Prostate cancer deaths in Europe fell significantly over the last decade, largely because of the use of hormonal treatment and early detection, scientists say.
By Caroline Ryan
BBC News Online health staff in Copenhagen
Data presented to the European Cancer Conference in Copenhagen, Denmark,
showed deaths fell 20% from 1990 to 2000.
Mortality has followed the same pattern as it has in the United States,
where rates have fallen by a third in the same period.
Rates had been increasing during the 1970s and 80s.
Professor Sir Richard Peto of the University of Oxford said death rates from
the disease in Europe had dropped from 106 per 100,000 men in 1990 to 87 per 100,000 a decade later.
In the US, deaths fell from around 124 to 83 per 100,000 over the same period.
Prostate cancer is the most common form of the disease in UK men.
Professor Peto, who worked on the research by the Prostate Cancer Trialists Collaborative Group, also analysed results from studies of 5,000 men aged 65 to 74 to evaluate the impact of hormonal treatments on prostate cancer survival rates.
They found giving early hormonal treatment for prostate cancer improved 10
year survival rates by 12%, compared to men who were not given the treatment until their cancer was more advanced.
However, deciding to use hormonal treatments is not a simple choice for
doctors and patients.
The most popular treatment used to be surgical castration, where the testes
which produce the male hormone testosterone are completely removed.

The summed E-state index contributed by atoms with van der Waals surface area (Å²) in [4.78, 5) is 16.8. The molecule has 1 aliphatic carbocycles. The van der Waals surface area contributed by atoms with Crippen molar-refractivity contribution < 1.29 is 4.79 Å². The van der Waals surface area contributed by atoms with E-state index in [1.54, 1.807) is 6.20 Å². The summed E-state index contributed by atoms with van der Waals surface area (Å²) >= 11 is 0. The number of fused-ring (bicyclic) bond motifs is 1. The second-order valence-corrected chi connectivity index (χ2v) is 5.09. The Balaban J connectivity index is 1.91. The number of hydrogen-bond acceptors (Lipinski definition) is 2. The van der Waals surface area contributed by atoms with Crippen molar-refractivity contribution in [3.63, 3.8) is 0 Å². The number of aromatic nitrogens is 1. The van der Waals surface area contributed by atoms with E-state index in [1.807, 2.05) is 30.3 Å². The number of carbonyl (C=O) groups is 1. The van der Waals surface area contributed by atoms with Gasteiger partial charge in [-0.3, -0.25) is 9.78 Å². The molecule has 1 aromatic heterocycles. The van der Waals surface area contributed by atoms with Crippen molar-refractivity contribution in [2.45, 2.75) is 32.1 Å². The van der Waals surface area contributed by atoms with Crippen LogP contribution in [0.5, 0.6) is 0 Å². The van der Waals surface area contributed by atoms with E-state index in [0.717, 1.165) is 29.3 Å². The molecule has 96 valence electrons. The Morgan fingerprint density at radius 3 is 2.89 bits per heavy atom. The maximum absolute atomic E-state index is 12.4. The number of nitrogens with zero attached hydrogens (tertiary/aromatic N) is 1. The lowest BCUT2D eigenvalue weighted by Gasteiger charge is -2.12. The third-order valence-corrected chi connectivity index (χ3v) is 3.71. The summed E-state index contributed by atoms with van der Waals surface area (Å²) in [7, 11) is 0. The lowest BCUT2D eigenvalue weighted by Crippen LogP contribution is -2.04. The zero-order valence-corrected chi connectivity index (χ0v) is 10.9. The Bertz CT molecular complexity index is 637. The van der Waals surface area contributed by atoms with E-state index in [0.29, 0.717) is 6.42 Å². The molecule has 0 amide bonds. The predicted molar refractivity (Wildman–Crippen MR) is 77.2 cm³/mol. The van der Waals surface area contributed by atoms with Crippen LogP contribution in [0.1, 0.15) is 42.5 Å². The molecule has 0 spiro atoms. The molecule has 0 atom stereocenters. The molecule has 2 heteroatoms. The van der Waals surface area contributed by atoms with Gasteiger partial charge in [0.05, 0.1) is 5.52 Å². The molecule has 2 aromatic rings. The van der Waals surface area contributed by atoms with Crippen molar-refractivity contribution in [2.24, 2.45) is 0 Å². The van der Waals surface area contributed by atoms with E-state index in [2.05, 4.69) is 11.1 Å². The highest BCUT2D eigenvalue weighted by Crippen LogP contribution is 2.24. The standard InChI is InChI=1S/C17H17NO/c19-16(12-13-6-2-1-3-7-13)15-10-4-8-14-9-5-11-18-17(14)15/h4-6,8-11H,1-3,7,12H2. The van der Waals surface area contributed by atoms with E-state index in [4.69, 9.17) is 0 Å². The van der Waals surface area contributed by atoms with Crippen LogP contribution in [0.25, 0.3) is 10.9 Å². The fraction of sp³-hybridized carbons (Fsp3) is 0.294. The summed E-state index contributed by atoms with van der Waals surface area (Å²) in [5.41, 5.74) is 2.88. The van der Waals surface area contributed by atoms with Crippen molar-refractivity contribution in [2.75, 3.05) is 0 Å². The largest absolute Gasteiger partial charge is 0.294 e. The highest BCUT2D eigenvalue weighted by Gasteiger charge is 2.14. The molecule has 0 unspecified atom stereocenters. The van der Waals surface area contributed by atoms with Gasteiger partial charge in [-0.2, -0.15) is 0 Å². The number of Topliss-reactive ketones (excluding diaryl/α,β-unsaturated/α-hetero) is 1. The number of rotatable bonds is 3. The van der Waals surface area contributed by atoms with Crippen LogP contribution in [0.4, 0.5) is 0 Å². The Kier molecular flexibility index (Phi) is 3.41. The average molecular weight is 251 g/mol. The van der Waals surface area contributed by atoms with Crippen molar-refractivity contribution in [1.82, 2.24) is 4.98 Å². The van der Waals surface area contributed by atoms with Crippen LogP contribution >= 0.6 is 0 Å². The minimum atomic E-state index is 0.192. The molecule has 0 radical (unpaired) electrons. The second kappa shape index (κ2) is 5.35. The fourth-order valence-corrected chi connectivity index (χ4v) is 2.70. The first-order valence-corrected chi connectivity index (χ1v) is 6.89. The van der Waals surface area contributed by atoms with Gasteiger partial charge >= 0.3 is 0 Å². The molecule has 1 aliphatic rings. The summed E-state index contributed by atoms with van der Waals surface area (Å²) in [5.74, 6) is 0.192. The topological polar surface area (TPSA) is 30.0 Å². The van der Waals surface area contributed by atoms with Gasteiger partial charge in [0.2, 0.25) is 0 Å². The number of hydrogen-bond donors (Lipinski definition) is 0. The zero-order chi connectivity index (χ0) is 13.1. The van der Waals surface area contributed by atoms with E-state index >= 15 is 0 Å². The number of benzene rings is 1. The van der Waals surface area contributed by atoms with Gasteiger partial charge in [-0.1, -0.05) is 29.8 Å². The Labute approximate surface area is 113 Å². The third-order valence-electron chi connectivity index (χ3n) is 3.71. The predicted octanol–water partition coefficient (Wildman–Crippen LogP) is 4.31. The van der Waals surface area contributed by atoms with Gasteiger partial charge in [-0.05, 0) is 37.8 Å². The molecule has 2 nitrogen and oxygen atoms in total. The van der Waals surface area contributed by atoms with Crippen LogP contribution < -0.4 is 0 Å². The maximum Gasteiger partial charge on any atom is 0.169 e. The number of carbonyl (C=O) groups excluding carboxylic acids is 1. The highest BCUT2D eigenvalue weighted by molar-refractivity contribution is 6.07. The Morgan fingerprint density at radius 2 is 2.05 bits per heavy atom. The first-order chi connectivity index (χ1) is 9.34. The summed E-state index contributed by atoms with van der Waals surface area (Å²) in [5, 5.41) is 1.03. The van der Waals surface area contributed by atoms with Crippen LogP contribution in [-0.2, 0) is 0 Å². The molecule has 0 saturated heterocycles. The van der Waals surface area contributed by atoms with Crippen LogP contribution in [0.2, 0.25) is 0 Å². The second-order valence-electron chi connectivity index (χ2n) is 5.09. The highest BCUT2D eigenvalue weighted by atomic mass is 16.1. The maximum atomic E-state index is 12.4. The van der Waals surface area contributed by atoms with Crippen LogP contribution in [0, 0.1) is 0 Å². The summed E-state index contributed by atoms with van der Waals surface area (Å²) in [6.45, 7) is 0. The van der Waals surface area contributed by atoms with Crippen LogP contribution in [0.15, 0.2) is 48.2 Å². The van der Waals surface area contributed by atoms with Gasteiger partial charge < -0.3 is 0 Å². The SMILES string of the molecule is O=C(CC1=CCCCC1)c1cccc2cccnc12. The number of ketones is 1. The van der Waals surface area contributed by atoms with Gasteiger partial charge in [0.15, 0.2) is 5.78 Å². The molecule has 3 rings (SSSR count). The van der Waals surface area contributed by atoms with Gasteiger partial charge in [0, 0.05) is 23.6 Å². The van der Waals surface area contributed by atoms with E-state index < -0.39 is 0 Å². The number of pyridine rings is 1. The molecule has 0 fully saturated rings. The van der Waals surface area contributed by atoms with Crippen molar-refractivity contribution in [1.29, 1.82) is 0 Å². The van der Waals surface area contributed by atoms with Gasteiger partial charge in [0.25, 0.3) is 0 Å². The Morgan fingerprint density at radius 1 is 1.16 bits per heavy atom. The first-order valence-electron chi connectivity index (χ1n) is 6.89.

Because of the radical nature of the treatment, it tended to be reserved for
men with advanced disease.
Anti-hormonal drugs are now available which can also be used for men with
early stage disease, but these still cause impotence and shrivelled testes.
Newer drugs are available which do not have these side effects, but less
research has been carried out into their effectiveness.
The improve in survival rates in prostate cancer mirrors the benefits of
hormonal treatments such as tamoxifen.
UK and US breast cancer death rates have fallen by around a third since
Professor Peto told BBC News Online the latest data on prostate cancer
deaths in Europe confirmed the benefits of using hormonal treatments.
"They really do relate to better survival.
"If you get in there early with hormone treatment in prostate cancer, then it will substantially reduce the likelihood you'll die of the cancer in the next 10 years."
But he added: "Whether to use it is not an easy decision because of the side
effects of the treatment.
"There are hormonal treatments which do not have these effects, but they are
not as widely tested."